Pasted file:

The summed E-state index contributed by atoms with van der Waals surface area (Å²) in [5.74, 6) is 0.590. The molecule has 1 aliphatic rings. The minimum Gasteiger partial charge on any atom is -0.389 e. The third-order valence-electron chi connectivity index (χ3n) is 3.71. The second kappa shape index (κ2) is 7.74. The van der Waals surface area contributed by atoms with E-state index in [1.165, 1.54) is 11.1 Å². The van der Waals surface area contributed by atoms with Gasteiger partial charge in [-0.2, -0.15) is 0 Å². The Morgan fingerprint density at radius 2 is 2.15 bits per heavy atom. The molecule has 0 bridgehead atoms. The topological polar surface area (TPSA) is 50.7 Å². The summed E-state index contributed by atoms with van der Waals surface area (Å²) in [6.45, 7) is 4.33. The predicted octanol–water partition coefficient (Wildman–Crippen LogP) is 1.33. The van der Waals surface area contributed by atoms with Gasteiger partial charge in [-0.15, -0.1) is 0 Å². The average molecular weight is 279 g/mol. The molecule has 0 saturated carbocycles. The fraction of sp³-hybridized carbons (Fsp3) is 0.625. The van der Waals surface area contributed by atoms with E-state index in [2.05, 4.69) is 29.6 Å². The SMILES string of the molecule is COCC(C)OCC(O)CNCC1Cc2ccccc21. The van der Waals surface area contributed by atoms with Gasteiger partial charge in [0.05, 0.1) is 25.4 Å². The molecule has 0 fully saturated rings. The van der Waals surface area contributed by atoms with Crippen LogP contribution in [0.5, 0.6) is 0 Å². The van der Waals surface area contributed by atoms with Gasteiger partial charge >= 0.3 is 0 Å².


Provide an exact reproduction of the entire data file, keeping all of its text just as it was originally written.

The summed E-state index contributed by atoms with van der Waals surface area (Å²) in [5.74, 6) is 0.590. The molecule has 1 aliphatic rings. The minimum Gasteiger partial charge on any atom is -0.389 e. The third-order valence-electron chi connectivity index (χ3n) is 3.71. The second kappa shape index (κ2) is 7.74. The van der Waals surface area contributed by atoms with E-state index in [1.165, 1.54) is 11.1 Å². The van der Waals surface area contributed by atoms with Gasteiger partial charge in [-0.2, -0.15) is 0 Å². The Morgan fingerprint density at radius 2 is 2.15 bits per heavy atom. The molecule has 0 bridgehead atoms. The topological polar surface area (TPSA) is 50.7 Å². The summed E-state index contributed by atoms with van der Waals surface area (Å²) in [6.45, 7) is 4.33. The predicted octanol–water partition coefficient (Wildman–Crippen LogP) is 1.33. The van der Waals surface area contributed by atoms with Gasteiger partial charge in [-0.15, -0.1) is 0 Å². The average molecular weight is 279 g/mol. The molecule has 0 saturated carbocycles. The fraction of sp³-hybridized carbons (Fsp3) is 0.625. The van der Waals surface area contributed by atoms with E-state index in [2.05, 4.69) is 29.6 Å². The SMILES string of the molecule is COCC(C)OCC(O)CNCC1Cc2ccccc21. The van der Waals surface area contributed by atoms with Gasteiger partial charge in [0.05, 0.1) is 25.4 Å². The molecule has 0 fully saturated rings. The van der Waals surface area contributed by atoms with Crippen LogP contribution in [0.5, 0.6) is 0 Å². The van der Waals surface area contributed by atoms with Gasteiger partial charge >= 0.3 is 0 Å².